Recently, Sona CEO Darren Rowles spoke to Michele Wilson,
What are gold nanorods, and what properties make them so attractive for diagnostic applications?
Gold nanorods, also known as GNRs or Au NRs, are microscopic gold nanoparticles that have been elongated to resemble rods, rather than the traditional spherical shape. Because of their shape, and the fact they can be produced in different lengths, gold nanorods have a number of advantages over other nanoparticles.
Since the early 2000s they have received a lot of attention from researchers because of their tunable optical properties, which makes them suitable for a wide range of applications, from technological to medical.
Their unique properties mean they are particularly useful in lateral flow assay diagnostic tests, providing improved performance compared to other nanoparticles. Gold nanorods are available in multiple colors, making them ideal for multiplexing (having more than one line on a test strip), which is where lateral flow technology is heading.
What is unique about the gold nanorods produced by Sona?
Sona has produced two proprietary gold nanorod products – Gemini for diagnostic applications, which is available now, and Omni for medical applications, which we plan to launch through 2019.
Pictured: Sona Nanotech’s Gemini product range
Traditional methods of manufacturing gold nanorods have involved CTAB (cetyltrimethylammonium bromide), a toxic surfactant that limits their in vivo applications.
Manufacturers tried to overcome this problem by coating, removing or exchanging the CTAB and hoping for the best.
Sona Nanotech launched a project to develop toxin-free gold nanorods that could be manufactured cost-effectively and at volume.
Our unique method of manufacturing gold nanorods doesn’t include CTAB at all, which eliminates the toxicity risks and makes them safe for use in medical applications.
Sona’s gold nanorods also exhibit characteristics including increased performance, various colors, tunable aspect ratios, long-term stability, facile bioconjugation, and long shelf life.
Where is the gold sourced from? Can you provide an overview of the nanorod production process?
Some people think that we have gold bars or gold nuggets stored in a safe or lying around the lab, but it’s definitely not that glamorous.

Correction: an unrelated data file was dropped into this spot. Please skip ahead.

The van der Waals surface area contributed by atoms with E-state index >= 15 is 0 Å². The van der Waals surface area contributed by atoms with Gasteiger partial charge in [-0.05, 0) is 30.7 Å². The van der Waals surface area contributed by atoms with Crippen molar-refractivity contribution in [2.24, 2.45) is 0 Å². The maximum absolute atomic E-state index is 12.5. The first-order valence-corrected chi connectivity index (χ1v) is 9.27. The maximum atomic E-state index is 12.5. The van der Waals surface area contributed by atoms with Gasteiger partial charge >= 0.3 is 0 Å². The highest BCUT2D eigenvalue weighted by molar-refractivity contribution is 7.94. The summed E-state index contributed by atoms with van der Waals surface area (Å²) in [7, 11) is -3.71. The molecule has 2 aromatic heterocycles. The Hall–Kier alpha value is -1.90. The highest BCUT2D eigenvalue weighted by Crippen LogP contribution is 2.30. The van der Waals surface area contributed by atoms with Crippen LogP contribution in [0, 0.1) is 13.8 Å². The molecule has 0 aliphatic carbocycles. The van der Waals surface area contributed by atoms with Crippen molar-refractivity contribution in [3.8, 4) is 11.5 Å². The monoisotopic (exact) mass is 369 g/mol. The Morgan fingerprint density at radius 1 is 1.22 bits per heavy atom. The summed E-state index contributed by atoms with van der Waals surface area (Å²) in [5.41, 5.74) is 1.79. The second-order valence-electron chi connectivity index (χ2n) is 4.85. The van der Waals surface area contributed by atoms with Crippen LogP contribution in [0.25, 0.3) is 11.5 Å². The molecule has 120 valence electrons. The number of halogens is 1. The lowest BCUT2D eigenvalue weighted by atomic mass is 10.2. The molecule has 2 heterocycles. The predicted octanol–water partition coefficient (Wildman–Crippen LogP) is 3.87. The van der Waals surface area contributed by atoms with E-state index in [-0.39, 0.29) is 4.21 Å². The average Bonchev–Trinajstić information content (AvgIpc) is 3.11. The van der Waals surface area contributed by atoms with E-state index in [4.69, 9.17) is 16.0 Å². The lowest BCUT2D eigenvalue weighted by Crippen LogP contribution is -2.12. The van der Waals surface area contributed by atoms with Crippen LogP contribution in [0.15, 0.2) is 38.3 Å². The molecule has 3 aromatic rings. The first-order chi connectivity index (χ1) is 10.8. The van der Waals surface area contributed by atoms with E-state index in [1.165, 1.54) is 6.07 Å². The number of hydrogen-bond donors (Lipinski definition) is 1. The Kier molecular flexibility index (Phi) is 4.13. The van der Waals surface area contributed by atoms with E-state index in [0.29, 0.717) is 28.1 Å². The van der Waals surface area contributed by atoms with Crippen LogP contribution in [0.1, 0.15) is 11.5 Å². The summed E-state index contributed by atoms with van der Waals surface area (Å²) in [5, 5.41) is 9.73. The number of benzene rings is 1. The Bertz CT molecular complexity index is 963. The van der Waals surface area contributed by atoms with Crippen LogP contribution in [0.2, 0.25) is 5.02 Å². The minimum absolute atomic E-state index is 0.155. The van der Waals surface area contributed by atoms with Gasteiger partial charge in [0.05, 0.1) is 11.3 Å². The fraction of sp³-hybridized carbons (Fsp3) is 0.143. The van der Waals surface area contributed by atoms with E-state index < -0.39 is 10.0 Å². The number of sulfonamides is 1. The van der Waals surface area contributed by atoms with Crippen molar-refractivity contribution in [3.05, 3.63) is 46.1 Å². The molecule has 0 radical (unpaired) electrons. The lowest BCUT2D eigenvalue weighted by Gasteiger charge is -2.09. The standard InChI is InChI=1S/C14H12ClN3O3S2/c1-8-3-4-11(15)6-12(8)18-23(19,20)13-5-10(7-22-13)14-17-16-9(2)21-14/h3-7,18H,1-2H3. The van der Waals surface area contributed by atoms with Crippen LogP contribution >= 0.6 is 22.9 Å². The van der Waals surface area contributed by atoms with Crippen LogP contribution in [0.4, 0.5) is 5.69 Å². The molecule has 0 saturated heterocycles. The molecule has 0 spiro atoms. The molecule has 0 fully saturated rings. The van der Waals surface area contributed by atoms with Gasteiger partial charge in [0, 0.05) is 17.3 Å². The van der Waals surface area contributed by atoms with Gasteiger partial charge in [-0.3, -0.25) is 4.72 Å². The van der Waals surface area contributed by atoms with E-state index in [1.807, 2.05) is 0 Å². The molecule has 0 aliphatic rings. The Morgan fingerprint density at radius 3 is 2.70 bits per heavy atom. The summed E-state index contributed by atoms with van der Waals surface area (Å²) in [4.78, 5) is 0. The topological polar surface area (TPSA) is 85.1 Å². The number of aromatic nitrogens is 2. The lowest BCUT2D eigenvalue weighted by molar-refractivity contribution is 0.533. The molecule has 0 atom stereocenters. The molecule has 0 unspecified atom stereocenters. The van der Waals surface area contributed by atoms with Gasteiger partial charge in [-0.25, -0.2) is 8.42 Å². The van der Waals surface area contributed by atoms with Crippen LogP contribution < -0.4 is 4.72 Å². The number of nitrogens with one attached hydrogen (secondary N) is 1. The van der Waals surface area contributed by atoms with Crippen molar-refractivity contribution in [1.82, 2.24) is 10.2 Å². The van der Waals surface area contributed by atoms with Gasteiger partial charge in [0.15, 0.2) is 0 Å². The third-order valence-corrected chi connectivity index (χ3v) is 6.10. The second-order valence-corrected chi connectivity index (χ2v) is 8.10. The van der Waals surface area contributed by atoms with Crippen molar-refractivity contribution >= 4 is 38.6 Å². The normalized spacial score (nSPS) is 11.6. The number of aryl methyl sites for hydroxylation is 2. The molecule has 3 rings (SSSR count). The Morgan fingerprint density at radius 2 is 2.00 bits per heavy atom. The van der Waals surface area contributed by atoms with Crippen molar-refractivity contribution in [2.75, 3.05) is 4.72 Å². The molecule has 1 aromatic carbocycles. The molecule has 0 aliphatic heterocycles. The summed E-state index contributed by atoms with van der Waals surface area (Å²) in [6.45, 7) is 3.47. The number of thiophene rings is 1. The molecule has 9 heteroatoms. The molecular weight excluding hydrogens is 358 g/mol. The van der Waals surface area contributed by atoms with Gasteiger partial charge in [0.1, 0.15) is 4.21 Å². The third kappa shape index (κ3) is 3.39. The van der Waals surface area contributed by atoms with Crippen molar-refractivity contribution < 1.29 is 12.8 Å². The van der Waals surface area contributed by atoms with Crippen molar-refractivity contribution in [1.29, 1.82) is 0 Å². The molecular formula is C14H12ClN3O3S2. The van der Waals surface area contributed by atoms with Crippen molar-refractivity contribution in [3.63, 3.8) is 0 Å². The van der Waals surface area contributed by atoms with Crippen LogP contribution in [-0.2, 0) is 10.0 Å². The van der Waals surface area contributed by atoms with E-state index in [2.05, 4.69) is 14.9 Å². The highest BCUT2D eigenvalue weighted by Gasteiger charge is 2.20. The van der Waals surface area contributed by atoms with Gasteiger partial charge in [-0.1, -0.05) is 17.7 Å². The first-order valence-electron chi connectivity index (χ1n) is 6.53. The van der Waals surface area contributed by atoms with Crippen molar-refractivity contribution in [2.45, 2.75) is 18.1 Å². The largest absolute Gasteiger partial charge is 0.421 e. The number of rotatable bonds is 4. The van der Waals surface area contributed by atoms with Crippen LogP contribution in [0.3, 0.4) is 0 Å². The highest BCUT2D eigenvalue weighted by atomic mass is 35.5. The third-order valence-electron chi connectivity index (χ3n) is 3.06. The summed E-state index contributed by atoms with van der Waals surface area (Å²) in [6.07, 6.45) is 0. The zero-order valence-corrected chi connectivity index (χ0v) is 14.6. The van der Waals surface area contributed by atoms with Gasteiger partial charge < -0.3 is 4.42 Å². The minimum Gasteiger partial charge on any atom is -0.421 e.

Like most people who use gold in a scientific context, we purchase gold(III) chloride trihydrate, a chemical compound of gold and chlorine, from established global market suppliers.
Traditionally gold nanorods are made in a two-step process; spherical gold nanoparticle seeds are added to a growth solution where a surfactant is coated on the surface, then they are grown in one direction to make them rod-shaped.
Sona utilizes a similar technique for our Gemini rods and a completely unique one-step process for our Omni product.
What are some ways in which your products are being used in the biomedical field?
Our Omni product, due to launch next year, is particularly suited for biomedical applications as it can be used in vivo.
The gold nanorods’ improved absorption and scattering properties makes them useful for three distinct applications:
– Drug delivery: Our gold nanorods can be used to deliver drug molecules to cells, tissue, or organs. They are more efficient for delivering pain-relieving drugs than some other nanoparticles.
– Cell imaging: Our gold nanorods can be easily seen under a microscope, which means they can be used for cell imaging, yielding both qualitative and quantitative data.
– Photothermal therapy: Our gold nanorods can be used to target cancer cells inside the human body. Because they generate heat when excited with infrared light, they can be locally heated, destroying cancerous tissue and leaving healthy cells intact.
Founders of Sona Nanotech: Mike McAlduff (Director of R&D and Production) and Kulbir Singh (Chief Technology Officer).
How are gold nanorods thought to enhance lateral flow immunoassays? How else can they be used in diagnostics?
In diagnostics, there is a growing demand for point-of-care testing, both in human and veterinary medicine.
People have been predicting the demise of gold in lateral flow tests for a number of years now, in favor of other labels such as latex or quantum dots, but gold nanorods provide the performance and ease of use aspect of spherical particles, with the multi-colored aspect of latex or cellulose beads. These properties make them ideal for multiplexing.
Everybody is looking to take
Many test developers we speak to say they are having issues with gold nanoparticles and latex beads, which just can’t produce the performance results they want.
They also want to incorporate multiple biomarkers on one test strip, which they can’t achieve with current offerings. Few of them are aware that gold nanorods can produce multiple colors, making them ideal for multiplexing. Our Gemini rods are manufactured in a variety of lengths between 650 nm and 1050 nm, which makes them perfect for use in lateral flow diagnostic tests.
They offer clear visual readings, distinct color patterns
What do you hope the future will bring for Sona?
This has been a huge year for Sona Nanotech. We merged with Stockport Exploration and consequently listed on the Canadian Securities Exchange (CSE: SONA) in October this year. This gave us a strong and stable financial foundation from which to build our brand in the diagnostics and life sciences markets.
I originally joined Sona because I could see it was a business full of potential with an exciting future ahead. It is great to see that potential starting to be fulfilled and
Darren Rowles, CEO of Sona Nanotech Inc., has 15 years of experience in product manufacture and development in the area of gold nanoparticles and lateral flow diagnostics.